Just getting gas for a dinghy can take a few hours. When you get to the fuel dock, you find it’s run on island time – the attendant is, well, no one’s exactly sure where, and he may or may not be back in an hour or so.

But this allows us to slow down, sit on the porch at the nearby beach bar/restaurant, observing the clouds, watching the boats, wondering at the scenery -- from both Mother Nature and human nature. We check out the women with unfortunate bulges and overlarge breasts who nonetheless wear thong bikinis. And the ones – with rippleless tushies and flat tummies -- who look all too great in them. We take in the pelicans as they dive bomb the water, their staccato beaks directed by their own onboard radar. Down their gullets goes an assortment of fish brought out amid an inevitable excess of water. Long, skinny necks inflate suddenly into big, goitery balloons. In this self-made bucket, they process the catch, eliminating the water and swallowing the unhappy prey.

We’ve also done almost no sailing, because the winds have been unusually calm, except for the hurricane. That will change with the arrival of the Christmas winds, in a week or so, which usually blow 20 to 30 knots regularly. That should cool things down, too.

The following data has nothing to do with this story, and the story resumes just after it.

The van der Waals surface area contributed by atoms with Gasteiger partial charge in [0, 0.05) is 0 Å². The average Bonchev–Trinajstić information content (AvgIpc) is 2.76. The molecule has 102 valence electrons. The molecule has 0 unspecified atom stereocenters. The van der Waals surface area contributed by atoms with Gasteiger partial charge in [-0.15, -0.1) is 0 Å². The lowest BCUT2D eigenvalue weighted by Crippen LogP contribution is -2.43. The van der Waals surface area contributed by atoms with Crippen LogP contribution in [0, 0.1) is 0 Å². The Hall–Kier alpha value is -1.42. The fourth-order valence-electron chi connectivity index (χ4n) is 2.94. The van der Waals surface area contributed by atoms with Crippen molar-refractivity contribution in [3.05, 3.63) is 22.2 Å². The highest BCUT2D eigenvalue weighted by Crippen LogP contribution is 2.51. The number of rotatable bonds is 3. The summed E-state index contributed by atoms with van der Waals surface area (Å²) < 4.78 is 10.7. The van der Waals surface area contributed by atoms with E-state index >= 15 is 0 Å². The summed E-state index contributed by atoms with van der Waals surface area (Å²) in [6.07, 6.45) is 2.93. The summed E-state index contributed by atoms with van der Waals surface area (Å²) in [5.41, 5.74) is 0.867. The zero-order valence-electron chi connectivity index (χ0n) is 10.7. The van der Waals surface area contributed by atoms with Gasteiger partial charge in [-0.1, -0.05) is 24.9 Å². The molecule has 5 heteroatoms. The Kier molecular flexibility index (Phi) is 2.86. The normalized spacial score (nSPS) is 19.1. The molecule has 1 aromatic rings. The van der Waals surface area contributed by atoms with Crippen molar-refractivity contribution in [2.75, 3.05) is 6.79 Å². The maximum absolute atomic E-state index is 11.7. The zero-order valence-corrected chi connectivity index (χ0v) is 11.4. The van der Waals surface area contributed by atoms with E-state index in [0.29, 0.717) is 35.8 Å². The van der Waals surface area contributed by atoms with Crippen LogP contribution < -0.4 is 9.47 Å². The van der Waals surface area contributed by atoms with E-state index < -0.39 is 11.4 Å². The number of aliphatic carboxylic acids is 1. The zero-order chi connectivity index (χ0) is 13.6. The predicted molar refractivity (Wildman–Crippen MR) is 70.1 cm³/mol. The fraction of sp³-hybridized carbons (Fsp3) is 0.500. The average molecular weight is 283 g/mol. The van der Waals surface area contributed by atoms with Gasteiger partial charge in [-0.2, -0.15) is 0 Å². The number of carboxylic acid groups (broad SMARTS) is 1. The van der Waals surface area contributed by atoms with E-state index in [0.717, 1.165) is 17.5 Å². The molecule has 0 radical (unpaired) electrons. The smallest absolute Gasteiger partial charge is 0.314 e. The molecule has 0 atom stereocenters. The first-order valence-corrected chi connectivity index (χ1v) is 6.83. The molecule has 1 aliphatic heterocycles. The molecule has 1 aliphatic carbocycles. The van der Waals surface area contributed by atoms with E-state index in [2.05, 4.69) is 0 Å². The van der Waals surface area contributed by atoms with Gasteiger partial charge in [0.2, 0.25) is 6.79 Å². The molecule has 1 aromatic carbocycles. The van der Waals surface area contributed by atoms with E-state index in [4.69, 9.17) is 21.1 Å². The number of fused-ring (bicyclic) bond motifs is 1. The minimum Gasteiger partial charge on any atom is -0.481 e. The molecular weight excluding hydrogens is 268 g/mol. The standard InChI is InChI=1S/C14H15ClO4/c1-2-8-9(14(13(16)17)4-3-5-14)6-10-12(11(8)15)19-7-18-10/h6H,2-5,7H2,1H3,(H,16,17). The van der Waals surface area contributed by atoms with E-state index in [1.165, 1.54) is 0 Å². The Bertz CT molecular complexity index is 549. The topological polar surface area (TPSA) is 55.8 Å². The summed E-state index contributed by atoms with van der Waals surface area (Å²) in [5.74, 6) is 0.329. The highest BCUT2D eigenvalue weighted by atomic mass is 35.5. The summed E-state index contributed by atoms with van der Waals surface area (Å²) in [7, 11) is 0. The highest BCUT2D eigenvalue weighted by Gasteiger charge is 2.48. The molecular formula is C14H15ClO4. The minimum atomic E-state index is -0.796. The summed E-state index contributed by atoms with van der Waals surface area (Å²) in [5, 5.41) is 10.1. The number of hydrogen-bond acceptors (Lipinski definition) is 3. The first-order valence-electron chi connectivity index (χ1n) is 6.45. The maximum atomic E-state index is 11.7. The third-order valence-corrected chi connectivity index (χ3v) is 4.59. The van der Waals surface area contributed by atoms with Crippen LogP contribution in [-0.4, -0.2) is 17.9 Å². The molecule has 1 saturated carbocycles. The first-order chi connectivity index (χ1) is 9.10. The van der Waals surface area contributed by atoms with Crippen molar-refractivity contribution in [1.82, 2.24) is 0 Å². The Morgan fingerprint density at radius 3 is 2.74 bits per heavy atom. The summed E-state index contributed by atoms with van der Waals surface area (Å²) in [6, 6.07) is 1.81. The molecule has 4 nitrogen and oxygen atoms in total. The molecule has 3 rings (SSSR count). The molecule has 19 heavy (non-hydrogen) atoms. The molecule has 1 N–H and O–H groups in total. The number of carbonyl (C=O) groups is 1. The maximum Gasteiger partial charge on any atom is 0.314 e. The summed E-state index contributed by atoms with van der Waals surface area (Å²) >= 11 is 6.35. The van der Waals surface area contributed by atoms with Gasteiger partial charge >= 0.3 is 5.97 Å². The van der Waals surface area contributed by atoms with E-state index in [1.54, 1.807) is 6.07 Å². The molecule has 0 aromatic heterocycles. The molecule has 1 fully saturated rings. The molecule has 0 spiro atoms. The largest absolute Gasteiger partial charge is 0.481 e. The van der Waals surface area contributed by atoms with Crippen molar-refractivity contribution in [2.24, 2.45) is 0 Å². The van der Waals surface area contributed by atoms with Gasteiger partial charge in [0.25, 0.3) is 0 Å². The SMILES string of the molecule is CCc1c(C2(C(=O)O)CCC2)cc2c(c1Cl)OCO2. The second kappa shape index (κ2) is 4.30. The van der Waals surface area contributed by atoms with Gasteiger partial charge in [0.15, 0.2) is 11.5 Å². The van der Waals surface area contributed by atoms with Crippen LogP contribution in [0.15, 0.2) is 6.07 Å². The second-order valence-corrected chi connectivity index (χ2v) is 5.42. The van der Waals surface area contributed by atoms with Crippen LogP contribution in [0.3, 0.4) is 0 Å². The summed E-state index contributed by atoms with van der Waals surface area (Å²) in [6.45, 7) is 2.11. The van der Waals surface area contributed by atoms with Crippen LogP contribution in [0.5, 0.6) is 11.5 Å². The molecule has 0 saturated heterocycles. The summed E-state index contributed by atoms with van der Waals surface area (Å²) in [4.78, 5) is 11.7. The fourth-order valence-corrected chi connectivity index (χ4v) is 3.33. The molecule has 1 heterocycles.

So far, our typical day looks like this: We wake between 6:30 and 7:00, after a long night of very peaceful sleep. We jump to the SSB radio. We can’t miss the 7:30 Chat: we need to get vital information: where to buy what, where to get fixed whatever, where to get lobster dinners, where to grocery shop, where to check in for customs, where to go for snorkeling, where to send email, where to get a decent haircut, where to get the New York Times. Someone always knows the answer to whatever the question, however esoteric. Except this one -- where is there a totally deserted cove?

Next, at 8:30, comes David Jones’s Caribbean weather, which informs a whole host of individual subscriber boat whether to sail or not. And will ultimately determine when we leave for wherever we want to go.